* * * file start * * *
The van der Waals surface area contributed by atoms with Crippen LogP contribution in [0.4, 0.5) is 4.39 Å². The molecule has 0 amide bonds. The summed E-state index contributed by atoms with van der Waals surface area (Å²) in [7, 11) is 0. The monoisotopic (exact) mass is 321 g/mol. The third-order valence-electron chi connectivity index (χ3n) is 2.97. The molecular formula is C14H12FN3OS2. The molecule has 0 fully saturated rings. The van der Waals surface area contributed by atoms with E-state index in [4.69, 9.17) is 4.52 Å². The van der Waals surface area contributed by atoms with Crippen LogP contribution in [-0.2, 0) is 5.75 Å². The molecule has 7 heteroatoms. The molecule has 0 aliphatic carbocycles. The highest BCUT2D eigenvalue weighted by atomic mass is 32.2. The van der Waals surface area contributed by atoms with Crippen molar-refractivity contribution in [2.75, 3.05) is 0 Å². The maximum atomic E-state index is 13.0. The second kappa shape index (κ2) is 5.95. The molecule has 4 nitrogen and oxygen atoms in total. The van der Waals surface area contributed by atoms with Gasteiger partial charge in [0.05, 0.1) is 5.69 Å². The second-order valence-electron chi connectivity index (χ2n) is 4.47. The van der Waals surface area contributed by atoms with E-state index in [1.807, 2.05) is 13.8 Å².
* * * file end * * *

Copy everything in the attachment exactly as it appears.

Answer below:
The van der Waals surface area contributed by atoms with Crippen LogP contribution in [0.4, 0.5) is 4.39 Å². The molecule has 0 amide bonds. The summed E-state index contributed by atoms with van der Waals surface area (Å²) in [7, 11) is 0. The monoisotopic (exact) mass is 321 g/mol. The third-order valence-electron chi connectivity index (χ3n) is 2.97. The molecular formula is C14H12FN3OS2. The molecule has 0 fully saturated rings. The van der Waals surface area contributed by atoms with E-state index in [4.69, 9.17) is 4.52 Å². The van der Waals surface area contributed by atoms with Crippen LogP contribution in [-0.2, 0) is 5.75 Å². The molecule has 7 heteroatoms. The molecule has 0 aliphatic carbocycles. The highest BCUT2D eigenvalue weighted by atomic mass is 32.2. The van der Waals surface area contributed by atoms with Crippen molar-refractivity contribution in [2.75, 3.05) is 0 Å². The maximum atomic E-state index is 13.0. The second kappa shape index (κ2) is 5.95. The molecule has 4 nitrogen and oxygen atoms in total. The van der Waals surface area contributed by atoms with Gasteiger partial charge in [0.05, 0.1) is 5.69 Å². The second-order valence-electron chi connectivity index (χ2n) is 4.47. The van der Waals surface area contributed by atoms with E-state index in [1.807, 2.05) is 13.8 Å².